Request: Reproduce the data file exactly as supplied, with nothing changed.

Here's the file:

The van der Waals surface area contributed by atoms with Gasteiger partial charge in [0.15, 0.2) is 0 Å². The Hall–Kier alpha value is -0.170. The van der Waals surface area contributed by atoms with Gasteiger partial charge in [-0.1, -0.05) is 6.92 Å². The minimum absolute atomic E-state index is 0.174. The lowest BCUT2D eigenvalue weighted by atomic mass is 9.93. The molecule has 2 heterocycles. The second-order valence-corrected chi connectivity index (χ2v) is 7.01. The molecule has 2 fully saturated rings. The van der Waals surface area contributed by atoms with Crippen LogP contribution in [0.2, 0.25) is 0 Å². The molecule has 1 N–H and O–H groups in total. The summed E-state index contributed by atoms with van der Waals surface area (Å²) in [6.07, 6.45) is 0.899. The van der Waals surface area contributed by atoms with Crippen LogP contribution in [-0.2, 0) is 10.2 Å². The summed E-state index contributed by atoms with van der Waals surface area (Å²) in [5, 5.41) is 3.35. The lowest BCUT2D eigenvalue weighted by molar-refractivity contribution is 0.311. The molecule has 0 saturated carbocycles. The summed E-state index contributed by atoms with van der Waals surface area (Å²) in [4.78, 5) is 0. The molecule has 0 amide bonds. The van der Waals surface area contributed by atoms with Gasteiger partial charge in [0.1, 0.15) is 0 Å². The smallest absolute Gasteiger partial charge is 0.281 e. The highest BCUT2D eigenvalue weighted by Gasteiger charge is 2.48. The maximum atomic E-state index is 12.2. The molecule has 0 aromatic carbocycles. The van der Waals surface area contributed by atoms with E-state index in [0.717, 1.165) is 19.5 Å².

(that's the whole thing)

The van der Waals surface area contributed by atoms with Gasteiger partial charge in [0.15, 0.2) is 0 Å². The Hall–Kier alpha value is -0.170. The van der Waals surface area contributed by atoms with Gasteiger partial charge in [-0.1, -0.05) is 6.92 Å². The minimum absolute atomic E-state index is 0.174. The lowest BCUT2D eigenvalue weighted by atomic mass is 9.93. The molecule has 2 heterocycles. The second-order valence-corrected chi connectivity index (χ2v) is 7.01. The molecule has 2 fully saturated rings. The van der Waals surface area contributed by atoms with Crippen LogP contribution in [0.2, 0.25) is 0 Å². The molecule has 1 N–H and O–H groups in total. The summed E-state index contributed by atoms with van der Waals surface area (Å²) in [6.07, 6.45) is 0.899. The van der Waals surface area contributed by atoms with Crippen LogP contribution in [-0.2, 0) is 10.2 Å². The summed E-state index contributed by atoms with van der Waals surface area (Å²) in [5, 5.41) is 3.35. The lowest BCUT2D eigenvalue weighted by molar-refractivity contribution is 0.311. The molecule has 0 saturated carbocycles. The summed E-state index contributed by atoms with van der Waals surface area (Å²) in [4.78, 5) is 0. The molecule has 0 amide bonds. The van der Waals surface area contributed by atoms with Gasteiger partial charge in [0.1, 0.15) is 0 Å². The smallest absolute Gasteiger partial charge is 0.281 e. The highest BCUT2D eigenvalue weighted by Gasteiger charge is 2.48. The maximum atomic E-state index is 12.2. The molecule has 0 aromatic carbocycles. The van der Waals surface area contributed by atoms with E-state index in [0.717, 1.165) is 19.5 Å².